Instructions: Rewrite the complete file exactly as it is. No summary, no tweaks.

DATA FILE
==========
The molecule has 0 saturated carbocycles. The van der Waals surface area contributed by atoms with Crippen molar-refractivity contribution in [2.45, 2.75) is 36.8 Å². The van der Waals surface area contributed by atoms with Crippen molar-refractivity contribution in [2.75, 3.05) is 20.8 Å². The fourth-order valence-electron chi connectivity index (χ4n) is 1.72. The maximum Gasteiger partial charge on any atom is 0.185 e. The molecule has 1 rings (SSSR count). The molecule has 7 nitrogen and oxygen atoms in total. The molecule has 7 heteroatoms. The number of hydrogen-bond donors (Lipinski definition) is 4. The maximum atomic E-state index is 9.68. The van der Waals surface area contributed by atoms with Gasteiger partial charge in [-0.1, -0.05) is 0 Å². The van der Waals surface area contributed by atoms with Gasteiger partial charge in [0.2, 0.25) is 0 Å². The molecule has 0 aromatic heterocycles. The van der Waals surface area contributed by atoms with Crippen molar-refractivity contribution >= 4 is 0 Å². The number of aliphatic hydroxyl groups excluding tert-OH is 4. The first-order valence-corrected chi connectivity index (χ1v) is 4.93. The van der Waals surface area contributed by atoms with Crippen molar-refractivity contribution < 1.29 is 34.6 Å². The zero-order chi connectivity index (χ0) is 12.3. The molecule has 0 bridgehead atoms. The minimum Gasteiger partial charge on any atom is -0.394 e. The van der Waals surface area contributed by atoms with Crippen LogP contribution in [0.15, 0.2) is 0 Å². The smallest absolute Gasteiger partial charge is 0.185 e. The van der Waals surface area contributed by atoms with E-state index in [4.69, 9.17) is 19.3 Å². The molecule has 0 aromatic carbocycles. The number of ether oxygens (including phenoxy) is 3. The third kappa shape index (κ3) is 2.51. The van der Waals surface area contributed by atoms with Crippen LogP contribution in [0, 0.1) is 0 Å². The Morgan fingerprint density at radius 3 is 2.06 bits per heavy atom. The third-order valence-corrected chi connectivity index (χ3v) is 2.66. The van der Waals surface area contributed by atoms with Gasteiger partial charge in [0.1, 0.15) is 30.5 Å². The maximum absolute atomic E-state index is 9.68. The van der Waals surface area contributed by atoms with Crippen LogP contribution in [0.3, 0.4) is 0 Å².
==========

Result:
The molecule has 0 saturated carbocycles. The van der Waals surface area contributed by atoms with Crippen molar-refractivity contribution in [2.45, 2.75) is 36.8 Å². The van der Waals surface area contributed by atoms with Crippen molar-refractivity contribution in [2.75, 3.05) is 20.8 Å². The fourth-order valence-electron chi connectivity index (χ4n) is 1.72. The maximum Gasteiger partial charge on any atom is 0.185 e. The molecule has 1 rings (SSSR count). The molecule has 7 nitrogen and oxygen atoms in total. The molecule has 7 heteroatoms. The number of hydrogen-bond donors (Lipinski definition) is 4. The maximum atomic E-state index is 9.68. The van der Waals surface area contributed by atoms with Gasteiger partial charge in [-0.1, -0.05) is 0 Å². The van der Waals surface area contributed by atoms with Gasteiger partial charge in [0.2, 0.25) is 0 Å². The molecule has 0 aromatic heterocycles. The van der Waals surface area contributed by atoms with Crippen molar-refractivity contribution >= 4 is 0 Å². The number of aliphatic hydroxyl groups excluding tert-OH is 4. The first-order valence-corrected chi connectivity index (χ1v) is 4.93. The van der Waals surface area contributed by atoms with Crippen molar-refractivity contribution < 1.29 is 34.6 Å². The zero-order chi connectivity index (χ0) is 12.3. The molecule has 0 bridgehead atoms. The minimum Gasteiger partial charge on any atom is -0.394 e. The van der Waals surface area contributed by atoms with Crippen LogP contribution in [0.15, 0.2) is 0 Å². The smallest absolute Gasteiger partial charge is 0.185 e. The van der Waals surface area contributed by atoms with E-state index in [4.69, 9.17) is 19.3 Å². The molecule has 0 aromatic carbocycles. The number of ether oxygens (including phenoxy) is 3. The third kappa shape index (κ3) is 2.51. The van der Waals surface area contributed by atoms with Crippen LogP contribution in [0, 0.1) is 0 Å². The Morgan fingerprint density at radius 3 is 2.06 bits per heavy atom. The third-order valence-corrected chi connectivity index (χ3v) is 2.66. The van der Waals surface area contributed by atoms with Gasteiger partial charge in [0.1, 0.15) is 30.5 Å². The maximum absolute atomic E-state index is 9.68. The van der Waals surface area contributed by atoms with Crippen LogP contribution in [0.3, 0.4) is 0 Å².